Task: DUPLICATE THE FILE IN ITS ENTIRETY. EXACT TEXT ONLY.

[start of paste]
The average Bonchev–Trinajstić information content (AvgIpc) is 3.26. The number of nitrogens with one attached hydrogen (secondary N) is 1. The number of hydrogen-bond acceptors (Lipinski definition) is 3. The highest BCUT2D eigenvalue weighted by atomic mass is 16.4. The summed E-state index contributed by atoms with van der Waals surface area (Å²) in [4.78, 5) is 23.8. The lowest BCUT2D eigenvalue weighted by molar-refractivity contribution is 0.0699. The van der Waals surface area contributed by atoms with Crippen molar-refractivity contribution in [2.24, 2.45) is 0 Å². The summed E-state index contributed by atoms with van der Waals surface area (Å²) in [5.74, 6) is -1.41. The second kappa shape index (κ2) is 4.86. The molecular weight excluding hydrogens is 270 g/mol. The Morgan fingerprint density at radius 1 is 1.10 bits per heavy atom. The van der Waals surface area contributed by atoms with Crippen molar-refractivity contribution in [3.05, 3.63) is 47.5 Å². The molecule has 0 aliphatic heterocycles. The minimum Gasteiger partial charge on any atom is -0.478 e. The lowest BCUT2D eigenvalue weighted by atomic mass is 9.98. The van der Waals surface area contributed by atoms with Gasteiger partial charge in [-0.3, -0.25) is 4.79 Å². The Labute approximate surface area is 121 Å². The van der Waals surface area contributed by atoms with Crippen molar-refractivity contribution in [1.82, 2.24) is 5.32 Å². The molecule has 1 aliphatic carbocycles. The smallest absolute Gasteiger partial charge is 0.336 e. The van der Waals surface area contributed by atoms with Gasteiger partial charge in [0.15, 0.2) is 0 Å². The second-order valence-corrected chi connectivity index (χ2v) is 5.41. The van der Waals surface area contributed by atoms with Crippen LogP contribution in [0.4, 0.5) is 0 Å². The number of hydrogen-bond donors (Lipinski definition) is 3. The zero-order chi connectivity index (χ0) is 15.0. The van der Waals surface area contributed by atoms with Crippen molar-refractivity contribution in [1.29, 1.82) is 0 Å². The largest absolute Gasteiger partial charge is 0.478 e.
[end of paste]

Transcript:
The average Bonchev–Trinajstić information content (AvgIpc) is 3.26. The number of nitrogens with one attached hydrogen (secondary N) is 1. The number of hydrogen-bond acceptors (Lipinski definition) is 3. The highest BCUT2D eigenvalue weighted by atomic mass is 16.4. The summed E-state index contributed by atoms with van der Waals surface area (Å²) in [4.78, 5) is 23.8. The lowest BCUT2D eigenvalue weighted by molar-refractivity contribution is 0.0699. The van der Waals surface area contributed by atoms with Crippen molar-refractivity contribution in [2.24, 2.45) is 0 Å². The summed E-state index contributed by atoms with van der Waals surface area (Å²) in [5.74, 6) is -1.41. The second kappa shape index (κ2) is 4.86. The molecular weight excluding hydrogens is 270 g/mol. The Morgan fingerprint density at radius 1 is 1.10 bits per heavy atom. The van der Waals surface area contributed by atoms with Crippen molar-refractivity contribution in [3.05, 3.63) is 47.5 Å². The molecule has 0 aliphatic heterocycles. The minimum Gasteiger partial charge on any atom is -0.478 e. The lowest BCUT2D eigenvalue weighted by atomic mass is 9.98. The van der Waals surface area contributed by atoms with Gasteiger partial charge in [-0.3, -0.25) is 4.79 Å². The Labute approximate surface area is 121 Å². The van der Waals surface area contributed by atoms with Crippen molar-refractivity contribution in [1.82, 2.24) is 5.32 Å². The molecule has 1 aliphatic carbocycles. The smallest absolute Gasteiger partial charge is 0.336 e. The van der Waals surface area contributed by atoms with Gasteiger partial charge in [0.15, 0.2) is 0 Å². The second-order valence-corrected chi connectivity index (χ2v) is 5.41. The van der Waals surface area contributed by atoms with Crippen LogP contribution in [0.4, 0.5) is 0 Å². The number of hydrogen-bond donors (Lipinski definition) is 3. The zero-order chi connectivity index (χ0) is 15.0. The van der Waals surface area contributed by atoms with Crippen molar-refractivity contribution in [1.29, 1.82) is 0 Å². The largest absolute Gasteiger partial charge is 0.478 e.